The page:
Late last week, the GOP tax reform legislation looked to be a done deal after Senator Corker (R-TN) – who has publicly feuded with President Trump and famously compared the West Wing to an “adult daycare center” – announced he would support the tax bill after previously voting against it.
Then, Corker’s sudden change of heart took another surprising turn when it was discovered over the weekend that it came only after new language was inserted that could be worth roughly $1 million to him personally…language which has since been dubbed the “Corker Kickback“.
Now, adding to a scandal that Democrats will undoubtedly attempt to leverage in their last minute efforts to block tax reform, Senator Orrin Hatch (R-UT) admits that he drafted the controversial language that helped flip Corker to a ‘yes’ vote, but his memory is a little more ‘fuzzy’ when it comes to recalling whether or not the provision was already incorporated in previous versions of the bill. Despite Hatch’s insistence that a similar provision was passed in the House version of the GOP’s tax bill, tax experts interviewed by the International Business Times say that’s simply not true:
In his letter explaining the situation, Hatch did not dispute that Corker and other Republicans who have large ownership stakes in real-estate-related LLCs stand to reap a personal windfall from the legislative language he added to the final bill. Instead, Hatch insisted the controversial provision wasn’t new, but was in fact included in the version of the bill passed by the House earlier this month. He wrote that the claim “that a new pass-through proposal was created out of whole cloth and inserted into the conference report is an irresponsible and partisan assertion that is belied by the facts.”
Hatch’s characterization of the provision was disputed by tax experts Monday, who said the Republican senator’s process argument was factually false.
“Chairman Hatch’s letter is an exploration of an alternative tax universe not previously known to science,” Edward Kleinbard, former chief of staff of Congress’s Joint Committee on Taxation, told IBT.
“[The provision’s] only connection with the House bill is that it rewards owners of capital intensive businesses, like wealthy real estate investors, but the measure of those rewards and the new provision’s design have no relationship to the House bill,” said Kleinbard, currently a law professor at the University of Southern California.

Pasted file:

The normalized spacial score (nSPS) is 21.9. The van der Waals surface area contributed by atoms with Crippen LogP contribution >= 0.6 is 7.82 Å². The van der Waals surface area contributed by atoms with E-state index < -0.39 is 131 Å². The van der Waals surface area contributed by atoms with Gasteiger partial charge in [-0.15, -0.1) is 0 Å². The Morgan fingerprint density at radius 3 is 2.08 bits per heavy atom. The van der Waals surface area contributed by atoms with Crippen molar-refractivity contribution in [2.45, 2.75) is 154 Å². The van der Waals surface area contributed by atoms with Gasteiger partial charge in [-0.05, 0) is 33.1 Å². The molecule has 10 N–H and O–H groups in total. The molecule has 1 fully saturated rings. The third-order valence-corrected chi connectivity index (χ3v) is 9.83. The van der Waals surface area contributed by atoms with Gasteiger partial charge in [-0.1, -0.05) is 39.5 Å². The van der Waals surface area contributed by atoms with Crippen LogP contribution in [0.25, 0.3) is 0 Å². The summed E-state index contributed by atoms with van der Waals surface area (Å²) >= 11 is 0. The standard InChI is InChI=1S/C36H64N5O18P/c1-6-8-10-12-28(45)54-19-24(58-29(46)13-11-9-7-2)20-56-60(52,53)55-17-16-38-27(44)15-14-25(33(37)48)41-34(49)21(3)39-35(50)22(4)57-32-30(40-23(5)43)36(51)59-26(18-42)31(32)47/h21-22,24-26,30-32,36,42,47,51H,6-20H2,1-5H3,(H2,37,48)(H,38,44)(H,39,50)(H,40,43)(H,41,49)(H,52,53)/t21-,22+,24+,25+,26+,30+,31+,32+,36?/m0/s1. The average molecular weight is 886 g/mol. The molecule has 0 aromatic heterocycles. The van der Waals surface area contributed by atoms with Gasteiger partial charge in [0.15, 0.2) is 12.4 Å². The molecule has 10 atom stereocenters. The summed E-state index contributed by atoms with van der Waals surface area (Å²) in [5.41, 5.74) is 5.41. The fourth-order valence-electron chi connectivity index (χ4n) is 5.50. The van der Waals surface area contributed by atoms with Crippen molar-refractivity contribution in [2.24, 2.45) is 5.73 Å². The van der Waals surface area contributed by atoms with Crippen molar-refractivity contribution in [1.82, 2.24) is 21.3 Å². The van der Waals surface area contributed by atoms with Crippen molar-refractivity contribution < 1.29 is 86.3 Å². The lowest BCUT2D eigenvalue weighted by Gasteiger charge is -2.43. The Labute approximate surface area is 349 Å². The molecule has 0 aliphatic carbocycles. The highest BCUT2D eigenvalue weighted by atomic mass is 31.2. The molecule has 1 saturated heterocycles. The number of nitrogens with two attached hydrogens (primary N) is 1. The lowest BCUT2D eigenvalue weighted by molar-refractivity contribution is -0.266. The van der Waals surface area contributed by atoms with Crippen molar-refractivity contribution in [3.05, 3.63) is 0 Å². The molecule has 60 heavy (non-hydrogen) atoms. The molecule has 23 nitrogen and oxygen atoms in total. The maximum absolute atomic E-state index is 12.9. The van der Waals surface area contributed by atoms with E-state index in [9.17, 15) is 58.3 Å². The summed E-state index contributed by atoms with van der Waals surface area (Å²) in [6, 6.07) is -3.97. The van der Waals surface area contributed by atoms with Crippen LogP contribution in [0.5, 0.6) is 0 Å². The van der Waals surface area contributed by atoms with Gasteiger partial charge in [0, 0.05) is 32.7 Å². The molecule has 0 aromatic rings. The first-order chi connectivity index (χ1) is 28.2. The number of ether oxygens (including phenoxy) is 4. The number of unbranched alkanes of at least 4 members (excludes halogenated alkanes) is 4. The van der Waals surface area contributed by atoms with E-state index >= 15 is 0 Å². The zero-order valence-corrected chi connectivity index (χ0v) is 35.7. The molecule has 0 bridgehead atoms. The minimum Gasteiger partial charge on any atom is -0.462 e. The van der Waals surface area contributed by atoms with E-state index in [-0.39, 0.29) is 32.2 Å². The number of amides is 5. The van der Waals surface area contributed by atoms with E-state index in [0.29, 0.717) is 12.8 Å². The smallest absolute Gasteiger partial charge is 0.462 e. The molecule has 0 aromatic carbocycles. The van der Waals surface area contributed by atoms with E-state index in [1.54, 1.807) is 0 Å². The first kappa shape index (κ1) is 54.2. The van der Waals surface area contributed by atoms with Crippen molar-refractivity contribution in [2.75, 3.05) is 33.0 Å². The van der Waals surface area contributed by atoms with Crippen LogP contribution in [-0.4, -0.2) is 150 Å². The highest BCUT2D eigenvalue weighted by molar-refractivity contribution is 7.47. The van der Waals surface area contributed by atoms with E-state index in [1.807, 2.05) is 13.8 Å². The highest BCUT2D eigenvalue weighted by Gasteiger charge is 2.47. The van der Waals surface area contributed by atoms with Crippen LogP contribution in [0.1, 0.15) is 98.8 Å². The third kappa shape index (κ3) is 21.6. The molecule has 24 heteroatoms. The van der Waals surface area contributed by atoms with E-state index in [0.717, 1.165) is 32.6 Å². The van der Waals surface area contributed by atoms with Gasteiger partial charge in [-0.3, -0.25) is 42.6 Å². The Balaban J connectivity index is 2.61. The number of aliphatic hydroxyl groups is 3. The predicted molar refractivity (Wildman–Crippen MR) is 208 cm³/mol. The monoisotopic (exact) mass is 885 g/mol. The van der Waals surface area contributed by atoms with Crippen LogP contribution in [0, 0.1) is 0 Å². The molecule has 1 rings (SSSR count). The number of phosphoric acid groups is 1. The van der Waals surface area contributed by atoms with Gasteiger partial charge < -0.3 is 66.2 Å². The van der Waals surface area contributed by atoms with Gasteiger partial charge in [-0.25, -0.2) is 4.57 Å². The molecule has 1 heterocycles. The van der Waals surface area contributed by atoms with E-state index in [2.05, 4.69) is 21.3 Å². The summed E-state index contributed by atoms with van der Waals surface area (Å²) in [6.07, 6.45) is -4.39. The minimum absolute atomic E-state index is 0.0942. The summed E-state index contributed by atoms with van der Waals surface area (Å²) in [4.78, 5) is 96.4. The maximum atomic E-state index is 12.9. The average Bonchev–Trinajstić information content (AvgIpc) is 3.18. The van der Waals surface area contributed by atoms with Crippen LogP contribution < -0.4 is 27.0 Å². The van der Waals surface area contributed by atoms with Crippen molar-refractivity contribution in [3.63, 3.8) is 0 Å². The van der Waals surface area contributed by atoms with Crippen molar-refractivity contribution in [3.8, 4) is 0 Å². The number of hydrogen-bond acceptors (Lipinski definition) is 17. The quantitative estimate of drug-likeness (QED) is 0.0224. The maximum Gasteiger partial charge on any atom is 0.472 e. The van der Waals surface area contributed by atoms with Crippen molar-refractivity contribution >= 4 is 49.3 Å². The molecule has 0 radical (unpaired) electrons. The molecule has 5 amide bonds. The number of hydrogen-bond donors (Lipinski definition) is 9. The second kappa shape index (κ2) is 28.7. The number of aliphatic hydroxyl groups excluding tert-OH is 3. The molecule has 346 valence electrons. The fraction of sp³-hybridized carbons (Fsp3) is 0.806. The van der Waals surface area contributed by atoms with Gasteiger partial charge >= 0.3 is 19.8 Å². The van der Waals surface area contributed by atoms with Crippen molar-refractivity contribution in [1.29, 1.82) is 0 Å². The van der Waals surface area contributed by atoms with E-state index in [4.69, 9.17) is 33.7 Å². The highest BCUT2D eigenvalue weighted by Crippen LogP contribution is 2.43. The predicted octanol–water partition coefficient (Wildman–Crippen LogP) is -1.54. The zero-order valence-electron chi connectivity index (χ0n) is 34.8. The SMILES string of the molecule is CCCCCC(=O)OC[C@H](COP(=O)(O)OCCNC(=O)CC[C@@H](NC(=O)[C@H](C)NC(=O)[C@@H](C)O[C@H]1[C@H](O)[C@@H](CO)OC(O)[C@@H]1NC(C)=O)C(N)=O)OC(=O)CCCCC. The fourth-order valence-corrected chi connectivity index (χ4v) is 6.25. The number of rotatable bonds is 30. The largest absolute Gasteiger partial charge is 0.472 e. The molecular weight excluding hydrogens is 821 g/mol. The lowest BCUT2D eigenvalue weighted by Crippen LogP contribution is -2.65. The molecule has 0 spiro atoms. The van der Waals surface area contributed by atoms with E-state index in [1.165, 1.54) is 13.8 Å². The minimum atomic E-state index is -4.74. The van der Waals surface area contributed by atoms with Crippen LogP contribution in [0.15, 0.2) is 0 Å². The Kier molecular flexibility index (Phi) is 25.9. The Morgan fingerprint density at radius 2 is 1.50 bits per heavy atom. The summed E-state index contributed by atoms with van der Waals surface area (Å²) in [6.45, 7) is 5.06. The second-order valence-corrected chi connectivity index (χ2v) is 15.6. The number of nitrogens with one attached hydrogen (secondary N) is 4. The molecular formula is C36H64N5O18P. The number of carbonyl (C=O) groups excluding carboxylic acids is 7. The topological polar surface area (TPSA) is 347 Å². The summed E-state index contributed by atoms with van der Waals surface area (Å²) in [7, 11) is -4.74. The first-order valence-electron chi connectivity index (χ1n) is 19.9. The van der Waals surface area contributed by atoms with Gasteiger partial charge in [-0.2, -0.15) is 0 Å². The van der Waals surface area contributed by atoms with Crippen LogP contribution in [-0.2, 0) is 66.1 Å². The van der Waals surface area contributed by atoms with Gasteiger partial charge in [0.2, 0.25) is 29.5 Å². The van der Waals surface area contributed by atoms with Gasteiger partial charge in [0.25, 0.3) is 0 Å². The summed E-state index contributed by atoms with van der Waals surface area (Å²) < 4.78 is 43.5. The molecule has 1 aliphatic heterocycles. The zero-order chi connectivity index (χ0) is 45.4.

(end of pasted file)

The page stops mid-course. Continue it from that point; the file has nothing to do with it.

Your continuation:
In a letter Monday morning addressed to Corker, Hatch said that the controversial provision was a compromise between the House- and Senate-passed tax bills that had generally been considered before.
Hatch further wrote that the House bill — which was never voted on by Corker in the Senate — included a section that “provided a special tax rate for pass-through income and included a ‘prove-out’ option for capital-intensive businesses,” but also acknowledged that “the Senate bill did not include a prove-out option for capital-intensive businesses like the one contained in the House bill.” He then declared: “It takes a great deal of imagination — and likely no small amount of partisanship — to argue that a provision that has been public for over a month, debated on the floor of the House of Representatives, included in a House-passed bill, and identified by JCT [Joint Committee on Taxation] as an issue requiring a compromise between conferees is somehow a covert and last-minute addition to the conference report.”
That said, tax experts familiar with the specifics of both the House and Senate versions of the tax bill said that while there are some general similarities between the House bill and the conference report, Hatch sculpted a brand new provision for the final bill — one that was not in the previous versions of the legislation.
“The mechanism that suddenly appeared in the conference committee was entirely new,” Matt Gardner of the Institute on Taxation and Economic Policy, which opposes the bill, told IBT in an email. “While the concept of giving a special pass-through carve-out to owners of real estate is, sadly, not new, the way in which the conference committee subverts the pass-through break is entirely new.”
Steve Rosenthal, a former tax attorney at Ropes & Gray, agreed.
“The House bill allowed lower rates for qualified income from pass-through businesses, but did not have a wage guardrail,” said Rosenthal, a senior fellow at the Urban-Brookings Tax Policy Center, in an email. “The Senate bill added a wage guardrail, to limit the lower rates to income from businesses with substantial payrolls. The Senate copied the wage guardrail from another rule in the tax code today. The Conferees followed the Senate bill, but lifted the wage guardrail for real estate and, perhaps, other businesses without substantial payrolls. The rule in the Code today does not lift the guardrail for real estate and other businesses without substantial payrolls. The House bill did not have any wage guardrail to lift.”
Meanwhile, adding fuel to the fire is the fact that financial disclosures show Hatch’s wife, who owns a real estate LLC worth up to $500,000, would also directly benefit from his lucrative new policy modification.
So, what say you…just another media-fabricated ‘nothing burger’ or is tax reform suddenly sinking in the Washington D.C. swamp?